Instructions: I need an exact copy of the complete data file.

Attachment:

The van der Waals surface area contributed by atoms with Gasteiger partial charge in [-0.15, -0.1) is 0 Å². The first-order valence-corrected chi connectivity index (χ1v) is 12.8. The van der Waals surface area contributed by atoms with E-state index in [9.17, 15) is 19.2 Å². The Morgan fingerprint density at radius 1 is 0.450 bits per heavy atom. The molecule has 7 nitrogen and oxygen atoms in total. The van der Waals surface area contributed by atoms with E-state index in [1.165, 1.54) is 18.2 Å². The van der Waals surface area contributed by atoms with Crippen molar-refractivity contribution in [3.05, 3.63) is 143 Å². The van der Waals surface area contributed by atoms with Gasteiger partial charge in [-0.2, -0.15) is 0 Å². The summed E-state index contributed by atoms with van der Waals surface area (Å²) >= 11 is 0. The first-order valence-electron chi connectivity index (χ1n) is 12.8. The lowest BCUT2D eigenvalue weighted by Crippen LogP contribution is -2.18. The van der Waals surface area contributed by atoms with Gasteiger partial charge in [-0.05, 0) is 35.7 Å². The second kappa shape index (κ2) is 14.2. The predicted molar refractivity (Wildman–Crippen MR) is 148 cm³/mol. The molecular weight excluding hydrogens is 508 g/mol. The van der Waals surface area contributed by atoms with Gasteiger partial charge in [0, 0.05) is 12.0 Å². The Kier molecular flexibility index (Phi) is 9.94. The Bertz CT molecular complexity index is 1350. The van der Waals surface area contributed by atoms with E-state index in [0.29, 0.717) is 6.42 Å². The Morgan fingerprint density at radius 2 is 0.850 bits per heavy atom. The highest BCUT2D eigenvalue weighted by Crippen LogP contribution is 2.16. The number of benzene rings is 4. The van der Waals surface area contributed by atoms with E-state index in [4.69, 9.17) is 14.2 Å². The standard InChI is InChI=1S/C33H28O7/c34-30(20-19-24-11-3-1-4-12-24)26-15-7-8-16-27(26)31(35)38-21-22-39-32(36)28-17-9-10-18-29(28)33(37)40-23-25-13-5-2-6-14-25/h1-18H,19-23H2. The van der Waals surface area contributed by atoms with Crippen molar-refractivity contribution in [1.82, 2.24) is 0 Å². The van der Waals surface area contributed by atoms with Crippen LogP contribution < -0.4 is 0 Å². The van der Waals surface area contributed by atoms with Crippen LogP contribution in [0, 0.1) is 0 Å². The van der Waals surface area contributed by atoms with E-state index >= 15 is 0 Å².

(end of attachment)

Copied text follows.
The van der Waals surface area contributed by atoms with Gasteiger partial charge in [-0.15, -0.1) is 0 Å². The first-order valence-corrected chi connectivity index (χ1v) is 12.8. The van der Waals surface area contributed by atoms with E-state index in [9.17, 15) is 19.2 Å². The Morgan fingerprint density at radius 1 is 0.450 bits per heavy atom. The molecule has 7 nitrogen and oxygen atoms in total. The van der Waals surface area contributed by atoms with E-state index in [1.165, 1.54) is 18.2 Å². The van der Waals surface area contributed by atoms with Crippen molar-refractivity contribution in [3.05, 3.63) is 143 Å². The van der Waals surface area contributed by atoms with Gasteiger partial charge in [-0.2, -0.15) is 0 Å². The summed E-state index contributed by atoms with van der Waals surface area (Å²) >= 11 is 0. The first-order valence-electron chi connectivity index (χ1n) is 12.8. The lowest BCUT2D eigenvalue weighted by Crippen LogP contribution is -2.18. The van der Waals surface area contributed by atoms with Gasteiger partial charge in [-0.05, 0) is 35.7 Å². The second kappa shape index (κ2) is 14.2. The predicted molar refractivity (Wildman–Crippen MR) is 148 cm³/mol. The molecular weight excluding hydrogens is 508 g/mol. The van der Waals surface area contributed by atoms with Gasteiger partial charge in [0, 0.05) is 12.0 Å². The Kier molecular flexibility index (Phi) is 9.94. The Bertz CT molecular complexity index is 1350. The van der Waals surface area contributed by atoms with E-state index in [0.29, 0.717) is 6.42 Å². The Morgan fingerprint density at radius 2 is 0.850 bits per heavy atom. The highest BCUT2D eigenvalue weighted by Crippen LogP contribution is 2.16. The number of benzene rings is 4. The van der Waals surface area contributed by atoms with E-state index in [4.69, 9.17) is 14.2 Å². The standard InChI is InChI=1S/C33H28O7/c34-30(20-19-24-11-3-1-4-12-24)26-15-7-8-16-27(26)31(35)38-21-22-39-32(36)28-17-9-10-18-29(28)33(37)40-23-25-13-5-2-6-14-25/h1-18H,19-23H2. The van der Waals surface area contributed by atoms with Crippen molar-refractivity contribution in [1.82, 2.24) is 0 Å². The van der Waals surface area contributed by atoms with Crippen LogP contribution < -0.4 is 0 Å². The van der Waals surface area contributed by atoms with Crippen LogP contribution in [0, 0.1) is 0 Å². The van der Waals surface area contributed by atoms with E-state index >= 15 is 0 Å².